Two new options in the SIG Sauer NGSW program, including a belt-fed option.
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There are average days at the range and then there are incredible days at the range. One such incredible day occurred recently as I walked out in the warm May sunshine in New Hampshire. The purpose of my journey up north was to visit the good folks at Sig Sauer and get some time on their new belt-fed machine guns. As I said, it was an incredible day on the range, running the new lineup of SIG belt-fed NGSW rifles. While we would ultimately get time on a variety of weapons during the stay, my focus and deep interest was on the new go-fast shooters.

SIG Sauer Belt-Fed NGSW Rifles and Possible M4 Replacement

The genesis of Sig Sauer’s development of belt-fed machine guns is based on the military’s NGSW or Next Generation Squad Weapon program.

The Army states, “The Next Generation Squad Weapons (NGSW) Program is a future prototyping effort, using middle tier acquisition authority, to develop and create operationally relevant, squad-level lethality in order to combat increasing threats. The program is informed by soldiers’ feedback.”

That boils down to they are looking to replace current weapons with better weapons. The core of this program is to find a replacement for the M249SAW and the M4 carbine with new weapons chambered in 6.8×51. The intent is to significantly increase lethality and probability of hit at the squad level.

Due to the nature of the general-purpose ammunition, the 6.8mm projectile will outperform even the most modern 5.56mm and 7.62mm ammunition. These weapon systems will give soldiers significant capability improvements in accuracy, range, signature management and lethality.

The LMG-6.8

First up was the SIG LMG-6.8. This is an air-cooled machine gun that fires from an open bolt. The LMG-6.8 has ambidextrous AR-style ergonomics, quick-detach magazines, increased M1913 rail space and a quick-detach SIG-developed suppressor. The feed tray is a side-opening design that not only makes it easier to manipulate but allows for additional top-mounted attachments with minimal interference. It has a side charging handle, but even that was unique. It is a folding design that keeps it out of the way and reduces the chance of snagging.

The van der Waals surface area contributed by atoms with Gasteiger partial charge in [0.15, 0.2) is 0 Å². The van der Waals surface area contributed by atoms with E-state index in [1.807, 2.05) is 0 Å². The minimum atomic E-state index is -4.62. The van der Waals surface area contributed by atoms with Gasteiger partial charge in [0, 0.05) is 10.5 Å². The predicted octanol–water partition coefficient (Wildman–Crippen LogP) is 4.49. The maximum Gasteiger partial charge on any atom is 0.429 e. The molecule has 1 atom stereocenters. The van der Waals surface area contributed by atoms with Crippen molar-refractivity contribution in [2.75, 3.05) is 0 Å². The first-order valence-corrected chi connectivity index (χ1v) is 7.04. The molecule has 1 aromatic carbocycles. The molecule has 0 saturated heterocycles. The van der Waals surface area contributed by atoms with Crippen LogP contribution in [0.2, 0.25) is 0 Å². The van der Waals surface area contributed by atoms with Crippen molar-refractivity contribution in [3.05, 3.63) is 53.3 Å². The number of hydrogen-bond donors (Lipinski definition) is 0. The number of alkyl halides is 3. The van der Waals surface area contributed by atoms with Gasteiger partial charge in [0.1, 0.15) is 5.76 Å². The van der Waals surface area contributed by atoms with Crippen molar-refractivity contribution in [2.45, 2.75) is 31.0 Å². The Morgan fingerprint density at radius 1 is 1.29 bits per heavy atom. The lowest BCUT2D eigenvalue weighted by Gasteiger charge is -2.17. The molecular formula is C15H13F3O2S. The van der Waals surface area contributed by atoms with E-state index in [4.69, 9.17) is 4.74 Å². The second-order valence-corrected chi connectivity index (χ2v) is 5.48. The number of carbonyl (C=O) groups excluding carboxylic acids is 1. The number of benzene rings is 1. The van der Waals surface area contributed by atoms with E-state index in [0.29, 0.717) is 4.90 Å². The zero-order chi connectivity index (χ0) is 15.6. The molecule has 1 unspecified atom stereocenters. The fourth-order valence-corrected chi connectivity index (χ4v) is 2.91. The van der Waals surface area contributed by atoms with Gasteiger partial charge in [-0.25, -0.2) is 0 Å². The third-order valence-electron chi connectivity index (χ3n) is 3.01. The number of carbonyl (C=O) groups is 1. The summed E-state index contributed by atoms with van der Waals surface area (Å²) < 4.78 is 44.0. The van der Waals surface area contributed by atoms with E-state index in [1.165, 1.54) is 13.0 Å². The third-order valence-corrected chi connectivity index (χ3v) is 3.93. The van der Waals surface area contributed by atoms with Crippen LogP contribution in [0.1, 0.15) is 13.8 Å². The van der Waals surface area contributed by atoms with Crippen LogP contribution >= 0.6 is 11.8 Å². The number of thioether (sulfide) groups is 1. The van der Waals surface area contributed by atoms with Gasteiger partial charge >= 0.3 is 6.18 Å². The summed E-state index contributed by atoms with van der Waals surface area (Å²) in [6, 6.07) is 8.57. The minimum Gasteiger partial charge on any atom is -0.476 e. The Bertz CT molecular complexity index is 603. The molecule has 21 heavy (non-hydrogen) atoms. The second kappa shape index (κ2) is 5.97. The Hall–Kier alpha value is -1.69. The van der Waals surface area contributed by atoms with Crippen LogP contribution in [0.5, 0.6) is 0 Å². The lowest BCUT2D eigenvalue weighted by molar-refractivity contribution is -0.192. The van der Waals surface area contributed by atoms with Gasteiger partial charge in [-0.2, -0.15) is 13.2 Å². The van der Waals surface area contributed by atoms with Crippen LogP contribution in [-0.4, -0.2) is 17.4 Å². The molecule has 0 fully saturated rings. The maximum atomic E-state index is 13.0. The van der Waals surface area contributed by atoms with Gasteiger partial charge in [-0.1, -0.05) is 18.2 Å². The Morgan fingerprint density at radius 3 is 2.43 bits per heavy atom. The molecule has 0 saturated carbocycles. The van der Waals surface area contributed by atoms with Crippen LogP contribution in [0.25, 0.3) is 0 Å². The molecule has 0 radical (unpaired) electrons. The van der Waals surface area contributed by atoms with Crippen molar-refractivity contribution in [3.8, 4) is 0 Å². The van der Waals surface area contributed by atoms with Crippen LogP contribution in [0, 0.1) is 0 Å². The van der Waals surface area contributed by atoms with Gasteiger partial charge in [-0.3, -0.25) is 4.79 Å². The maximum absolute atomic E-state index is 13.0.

Along with the 6.8 Hybrid chambering, Sig’s LMG-6.8 can also be chambered in 7.62x51mm NATO and 6.5 Creedmoor.
Along with the 6.8 Hybrid chambering, Sig’s LMG-6.8 can also be chambered in 7.62x51mm NATO and 6.5 Creedmoor.

You can load the LMG-6.8 on safe or fire, feed tray open or closed, with or without the loading spoon, and with the bolt forward or back. It also features a mountable magwell for the attachment of its box magazine. This makes reloading on the move a more familiar and much easier task.

The LMG-6.8 can also be chambered in 7.62x51mm NATO and 6.5 Creedmoor. This is brilliant on Sig’s part as it allows soldiers to train with and expend existing stockpiles of ammo while building up new stockpiles.

Even though it weighs less than the M249 SAW, it was easier to run because of Sig’s recoil mitigation design and engineering. While the classic position for a SAW is with the shooter prone behind it, the LMG-6.8 is light enough and ergonomically superior enough to fire offhand. This is a major advantage for combat applications.

While a based position is a better option, the ability to shoot and move with this belt-fed is a game changer. I have spent more than my fair share of time behind a M249SAW, and the LMG-6.8 is significantly better.

No Suppressing the Enjoyment

The experience was even more enjoyable because the gun was suppressed. The use of suppressors in combat has been a commonplace thing in Special Operations forever. As the big Army started entering this realm, however, they soon began to experience the gas blowback that comes with cans. They realized that this was probably none too good for your health and began searching for less toxic options.

Sig had an answer, as you have guessed. The can we ran on the gun was a Sig Next Generation Suppressor. The design reduces harmful backflow and signature that feature low flash with a quick-detach design. It performed spectacularly, and as the rounds burned through the gun like butter, I had no gas back in my face.

The SIG MMG-338 is the belt-fed option in the lineup of NGSW.

SIG LMG-6.8 Specs

Caliber: 6.8 Hybrid, 6.5 Creedmoor, 7.62 NATO
Barrel Length: 16 inches
Weight: Under 13 pounds
Receiver: Aluminum, non-reciprocating left-side charge
Magazine Capacity: 30, 50, 100, 200-round belts
Sights: 45-degree offset flip-up iron sights, optics ready
Trigger: Three-position, safe, full, semi
Suppressor: SIG SLX 68

The NGSW-R

As part of the NGSW program, Sig also developed the NGSW-R. This is a lightweight rifle built on the foundation of Sigs popular MCX system. Its features include a fully collapsible and folding stock, rear and side charging handle, free-floating reinforced M-LOK handguard, fully ambidextrous controls and quick-detach suppressor.

From the lineup of SIG next generation squad weapons, the NGSW-R is a high-speed candidate to replace the existing M4 rifle.
From the lineup of SIG next generation squad weapons, the NGSW-R is a high-speed candidate to replace the existing M4 rifle.